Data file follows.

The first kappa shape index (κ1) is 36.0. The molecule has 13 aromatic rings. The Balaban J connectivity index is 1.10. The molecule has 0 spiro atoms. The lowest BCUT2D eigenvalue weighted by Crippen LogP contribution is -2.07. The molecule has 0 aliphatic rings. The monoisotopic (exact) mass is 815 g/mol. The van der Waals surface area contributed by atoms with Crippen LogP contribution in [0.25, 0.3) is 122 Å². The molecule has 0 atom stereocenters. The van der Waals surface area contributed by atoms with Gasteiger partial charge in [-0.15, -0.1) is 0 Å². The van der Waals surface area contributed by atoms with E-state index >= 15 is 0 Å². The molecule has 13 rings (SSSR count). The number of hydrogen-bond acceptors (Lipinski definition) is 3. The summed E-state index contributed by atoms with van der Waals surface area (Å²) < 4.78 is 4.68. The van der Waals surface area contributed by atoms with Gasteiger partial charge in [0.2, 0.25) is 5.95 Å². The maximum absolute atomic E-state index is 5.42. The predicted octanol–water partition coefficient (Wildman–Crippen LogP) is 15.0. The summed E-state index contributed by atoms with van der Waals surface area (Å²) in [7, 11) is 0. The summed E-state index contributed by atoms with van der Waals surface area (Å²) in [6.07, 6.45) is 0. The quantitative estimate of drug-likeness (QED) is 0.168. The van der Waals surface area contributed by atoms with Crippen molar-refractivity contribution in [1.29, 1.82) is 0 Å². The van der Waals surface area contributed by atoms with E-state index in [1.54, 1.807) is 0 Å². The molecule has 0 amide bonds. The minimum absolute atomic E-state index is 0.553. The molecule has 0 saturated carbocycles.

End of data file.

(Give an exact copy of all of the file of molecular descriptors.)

The first kappa shape index (κ1) is 36.0. The molecule has 13 aromatic rings. The Balaban J connectivity index is 1.10. The molecule has 0 spiro atoms. The lowest BCUT2D eigenvalue weighted by Crippen LogP contribution is -2.07. The molecule has 0 aliphatic rings. The monoisotopic (exact) mass is 815 g/mol. The van der Waals surface area contributed by atoms with Crippen LogP contribution in [0.25, 0.3) is 122 Å². The molecule has 0 atom stereocenters. The van der Waals surface area contributed by atoms with Gasteiger partial charge in [-0.15, -0.1) is 0 Å². The van der Waals surface area contributed by atoms with E-state index >= 15 is 0 Å². The molecule has 13 rings (SSSR count). The number of hydrogen-bond acceptors (Lipinski definition) is 3. The summed E-state index contributed by atoms with van der Waals surface area (Å²) < 4.78 is 4.68. The van der Waals surface area contributed by atoms with Gasteiger partial charge in [0.2, 0.25) is 5.95 Å². The maximum absolute atomic E-state index is 5.42. The predicted octanol–water partition coefficient (Wildman–Crippen LogP) is 15.0. The summed E-state index contributed by atoms with van der Waals surface area (Å²) in [7, 11) is 0. The summed E-state index contributed by atoms with van der Waals surface area (Å²) in [6.07, 6.45) is 0. The quantitative estimate of drug-likeness (QED) is 0.168. The van der Waals surface area contributed by atoms with Crippen molar-refractivity contribution in [1.29, 1.82) is 0 Å². The van der Waals surface area contributed by atoms with E-state index in [1.54, 1.807) is 0 Å². The molecule has 0 amide bonds. The minimum absolute atomic E-state index is 0.553. The molecule has 0 saturated carbocycles.